Post-operative pain management was identical for all study participants. A multi-modal perioperative pain protocol was used for all patients undergoing TKA, regardless of group. The protocol included 1) pre-operative femoral block with indwelling catheter for 36 hours post-operative, 2) pre-operative sciatic single shot block, 3) twice daily administration of oral Cyclooxygenase-2 (COX-2) inhibitor while inpatient; and 4) the addition of post-operative immediate release opioids as needed. No extended release oral agents were utilized. Further, use of post-operative nonsteroidal anti-inflammatory drugs (NSAIDs) beyond the inpatient stay was avoided due to concurrent administration of fractionated heparin anti-coagulant.

Outcomes and follow-up

Isometric quadriceps torque and activation testing: Maximal isometric quadriceps muscle torque and activation testing were performed using a doublet interpolation test, as described previously [24,25]. Torque was measured using a HUMAC NORM (CSMi, Stoughton, MA) electromechanical dynamometer. Data were collected using a Biopac Data Acquisition System and a Grass S48 stimulator with a Grass Model SIU8T stimulus isolation unit (Grass Instruments, West Warwick, RI) was used for testing voluntary muscle activation via self-adherent, flexible electrodes (7.6 × 12.7 cm, Supertrodes, SME, Inc). Voluntary activation of the quadriceps muscle was assessed at 60° of knee flexion using the doublet interpolation technique, where a supramaximal stimulus (2-pulse, 600-μs pulse duration, 100-Hz electrical train) was applied during an maximum voluntary isometric contraction (MVIC) and again, immediately afterwards, while the quadriceps muscle was at rest [25-27]. A value of 100% represents full voluntary muscle activation; less than 100% indicates incomplete motor unit recruitment or decreased motor unit discharge rates [26-28].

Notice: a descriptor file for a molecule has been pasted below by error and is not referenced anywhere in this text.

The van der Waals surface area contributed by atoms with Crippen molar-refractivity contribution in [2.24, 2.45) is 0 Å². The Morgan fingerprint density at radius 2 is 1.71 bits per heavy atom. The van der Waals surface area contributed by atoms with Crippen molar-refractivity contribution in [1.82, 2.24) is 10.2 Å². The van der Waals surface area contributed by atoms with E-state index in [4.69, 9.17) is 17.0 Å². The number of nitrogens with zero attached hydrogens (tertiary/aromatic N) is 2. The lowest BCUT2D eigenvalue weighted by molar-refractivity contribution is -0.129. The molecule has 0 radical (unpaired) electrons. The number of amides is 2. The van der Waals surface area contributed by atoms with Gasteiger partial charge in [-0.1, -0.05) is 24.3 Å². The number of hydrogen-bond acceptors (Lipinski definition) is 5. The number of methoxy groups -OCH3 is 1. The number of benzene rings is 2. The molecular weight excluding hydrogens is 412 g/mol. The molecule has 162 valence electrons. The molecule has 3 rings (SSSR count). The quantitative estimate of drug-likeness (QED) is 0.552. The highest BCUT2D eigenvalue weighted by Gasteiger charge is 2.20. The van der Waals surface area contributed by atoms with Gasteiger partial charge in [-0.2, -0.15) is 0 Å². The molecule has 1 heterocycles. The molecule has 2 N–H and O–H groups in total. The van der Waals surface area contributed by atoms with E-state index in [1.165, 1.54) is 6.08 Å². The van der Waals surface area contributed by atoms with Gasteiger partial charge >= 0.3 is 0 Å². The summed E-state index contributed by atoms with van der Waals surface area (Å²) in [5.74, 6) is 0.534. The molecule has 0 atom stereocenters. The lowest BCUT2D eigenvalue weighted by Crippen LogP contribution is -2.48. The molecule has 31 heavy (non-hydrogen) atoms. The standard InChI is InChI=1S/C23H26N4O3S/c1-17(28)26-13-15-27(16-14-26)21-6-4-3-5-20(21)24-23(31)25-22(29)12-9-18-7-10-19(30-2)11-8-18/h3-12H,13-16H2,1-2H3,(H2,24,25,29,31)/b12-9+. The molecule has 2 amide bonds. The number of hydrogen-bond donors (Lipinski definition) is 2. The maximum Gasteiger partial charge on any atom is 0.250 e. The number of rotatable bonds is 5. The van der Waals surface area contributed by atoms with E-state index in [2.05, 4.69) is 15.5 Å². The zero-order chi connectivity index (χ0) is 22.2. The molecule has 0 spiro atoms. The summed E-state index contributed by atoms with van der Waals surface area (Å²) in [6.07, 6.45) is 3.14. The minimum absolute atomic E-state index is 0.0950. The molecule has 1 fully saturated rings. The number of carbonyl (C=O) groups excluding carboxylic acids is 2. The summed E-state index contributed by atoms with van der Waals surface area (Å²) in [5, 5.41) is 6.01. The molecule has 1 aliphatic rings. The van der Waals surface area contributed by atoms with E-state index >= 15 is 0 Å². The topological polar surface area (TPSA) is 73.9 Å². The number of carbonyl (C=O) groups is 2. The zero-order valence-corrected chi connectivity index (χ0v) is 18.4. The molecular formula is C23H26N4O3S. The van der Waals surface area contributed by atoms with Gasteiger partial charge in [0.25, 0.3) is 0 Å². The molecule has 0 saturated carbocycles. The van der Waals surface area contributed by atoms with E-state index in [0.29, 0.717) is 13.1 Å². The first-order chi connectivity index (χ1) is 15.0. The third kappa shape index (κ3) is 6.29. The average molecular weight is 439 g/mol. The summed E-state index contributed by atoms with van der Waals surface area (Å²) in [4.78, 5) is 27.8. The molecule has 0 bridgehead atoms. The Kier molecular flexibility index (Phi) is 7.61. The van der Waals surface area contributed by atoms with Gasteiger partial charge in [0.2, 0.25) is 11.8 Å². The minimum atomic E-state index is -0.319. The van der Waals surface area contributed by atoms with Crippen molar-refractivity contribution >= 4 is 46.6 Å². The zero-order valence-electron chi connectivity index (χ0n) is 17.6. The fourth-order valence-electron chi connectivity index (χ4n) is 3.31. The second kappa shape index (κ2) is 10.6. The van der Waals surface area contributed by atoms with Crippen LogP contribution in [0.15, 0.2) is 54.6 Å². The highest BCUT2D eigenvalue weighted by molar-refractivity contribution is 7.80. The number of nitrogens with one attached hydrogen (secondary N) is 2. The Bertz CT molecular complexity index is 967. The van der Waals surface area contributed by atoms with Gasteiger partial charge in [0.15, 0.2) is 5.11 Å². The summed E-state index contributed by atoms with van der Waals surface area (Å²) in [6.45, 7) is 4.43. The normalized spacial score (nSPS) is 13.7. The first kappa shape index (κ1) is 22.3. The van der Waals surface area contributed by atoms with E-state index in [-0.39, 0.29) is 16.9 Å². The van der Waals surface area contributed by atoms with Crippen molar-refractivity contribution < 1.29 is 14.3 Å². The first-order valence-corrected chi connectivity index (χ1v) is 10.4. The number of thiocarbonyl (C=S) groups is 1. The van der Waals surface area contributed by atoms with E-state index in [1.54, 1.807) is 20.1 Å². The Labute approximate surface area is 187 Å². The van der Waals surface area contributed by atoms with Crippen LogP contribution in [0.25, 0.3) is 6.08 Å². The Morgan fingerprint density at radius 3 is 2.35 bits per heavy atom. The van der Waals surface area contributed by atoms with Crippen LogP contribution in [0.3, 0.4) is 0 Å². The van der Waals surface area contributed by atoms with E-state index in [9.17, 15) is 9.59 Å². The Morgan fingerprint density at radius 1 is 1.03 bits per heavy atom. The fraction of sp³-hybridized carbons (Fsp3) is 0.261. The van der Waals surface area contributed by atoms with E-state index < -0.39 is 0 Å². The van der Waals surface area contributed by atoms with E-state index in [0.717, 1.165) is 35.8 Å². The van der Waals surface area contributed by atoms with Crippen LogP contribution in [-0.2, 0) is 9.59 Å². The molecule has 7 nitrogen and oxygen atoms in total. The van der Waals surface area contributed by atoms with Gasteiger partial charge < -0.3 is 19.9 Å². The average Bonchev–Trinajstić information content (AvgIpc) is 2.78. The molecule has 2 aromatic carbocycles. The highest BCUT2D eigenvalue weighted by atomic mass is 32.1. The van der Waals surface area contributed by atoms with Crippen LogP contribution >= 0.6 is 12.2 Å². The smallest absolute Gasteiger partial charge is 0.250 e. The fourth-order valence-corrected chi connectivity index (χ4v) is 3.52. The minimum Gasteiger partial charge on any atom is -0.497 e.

Isometric hamstrings torque: The same positioning described for quadriceps torque measurements was used for hamstrings torque assessments, although no hamstrings muscle activation testing was performed. Both quadriceps and hamstrings measures were performed twice, with a third trial if maximal torque differed by more than 5%.